God in the Alley: Being and Seeing Jesus in a Broken World Greg Paul (Shaw) $10.99 My, my, what fine writing, as this guy tells of being Christ to others, and seeing Christ in others, set in his inner city mission in Toronto. Powerful stories, compelling teaching, wonderful book. Seven or eight short chapters, easily read and discussed.
Radical Outreach: The Recovery of Apostolic Ministry and Evangelism George Hunter (Abingdon) $18.00 You probably know Hunter's very good and really helpful other books on evangelism; this tells how the contemporary church can reclaim its ancient witness through hands-on ministries with the unchurched. Fabulous analysis, lots of stories, a good mixture of inspiration, history, Biblical study and wise coaching. Eleven chapters, although a few (well, most) are pretty thorough. Fascinating.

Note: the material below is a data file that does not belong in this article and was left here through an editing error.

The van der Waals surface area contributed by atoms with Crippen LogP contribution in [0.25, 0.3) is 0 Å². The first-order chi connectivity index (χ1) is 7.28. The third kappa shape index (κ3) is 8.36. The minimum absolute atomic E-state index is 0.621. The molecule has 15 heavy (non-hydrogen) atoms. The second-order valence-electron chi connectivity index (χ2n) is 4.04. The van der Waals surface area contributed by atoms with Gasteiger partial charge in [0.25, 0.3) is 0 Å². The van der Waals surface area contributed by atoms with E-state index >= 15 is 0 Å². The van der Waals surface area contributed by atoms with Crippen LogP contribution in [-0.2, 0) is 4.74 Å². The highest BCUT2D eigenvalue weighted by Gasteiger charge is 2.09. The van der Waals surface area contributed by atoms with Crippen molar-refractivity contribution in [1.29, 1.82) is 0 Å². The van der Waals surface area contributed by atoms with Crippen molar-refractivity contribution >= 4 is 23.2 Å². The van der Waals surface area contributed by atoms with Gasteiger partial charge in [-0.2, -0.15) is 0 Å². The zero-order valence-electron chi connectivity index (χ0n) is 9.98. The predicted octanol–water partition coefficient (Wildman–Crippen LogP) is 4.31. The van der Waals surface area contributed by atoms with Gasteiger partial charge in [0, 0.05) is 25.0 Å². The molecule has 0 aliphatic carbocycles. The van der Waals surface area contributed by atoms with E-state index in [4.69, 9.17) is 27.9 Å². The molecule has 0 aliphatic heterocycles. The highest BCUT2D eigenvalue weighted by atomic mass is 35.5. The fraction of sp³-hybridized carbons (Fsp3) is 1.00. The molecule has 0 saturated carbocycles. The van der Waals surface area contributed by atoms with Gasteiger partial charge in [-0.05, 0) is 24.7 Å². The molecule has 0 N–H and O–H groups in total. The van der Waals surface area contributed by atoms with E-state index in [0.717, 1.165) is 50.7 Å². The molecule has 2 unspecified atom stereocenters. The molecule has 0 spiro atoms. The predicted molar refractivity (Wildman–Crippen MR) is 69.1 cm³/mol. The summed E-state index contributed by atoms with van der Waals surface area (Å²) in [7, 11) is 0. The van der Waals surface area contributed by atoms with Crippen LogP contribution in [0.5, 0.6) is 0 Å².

Ministries of Mercy: The Call of the Jericho Road Tim Keller (Presbyterian & Reformed) $10.99 What a wonderful and solid study of mercy, the need for mercy ministries, and how to mobilize a church around social outreach. Keller, of course, is a very popular and innovative PCA pastor in Manhattan, who has done very effective ministry in many settings. This is a must-have handbook for any church wanting to expand the ministry into community involvement.
Standing in the Margin: How Your Congregation Can Minister With the Poor (and perhaps recover its soul in the process) Mary Alice Mulligan & Rufus Burrow (Pilgrim) $16.00 Although there are six chapters, it is arranged to be used in 12 small group sessions, With a powerful little forward by David Buttrick, this book helps define what is meant by the margin, how to be more inclusive, seems to share a liberationist vibe, and calls on the church to stand with the marginalized in ways that is more than mere charity. Very provocative.
Beyond Charity: The Call to Christian Community Development John Perkins (Baker) $12.99 This is one of those extraordinarily popular books that has been so influential in the lives of many evangelical (mostly) to help them actually see how to do wholistic ministry, respecting the dignity of the poor, understanding the call to racial reconciliation and leadership development among the disadvantaged. A wonderful rich book by a true hero.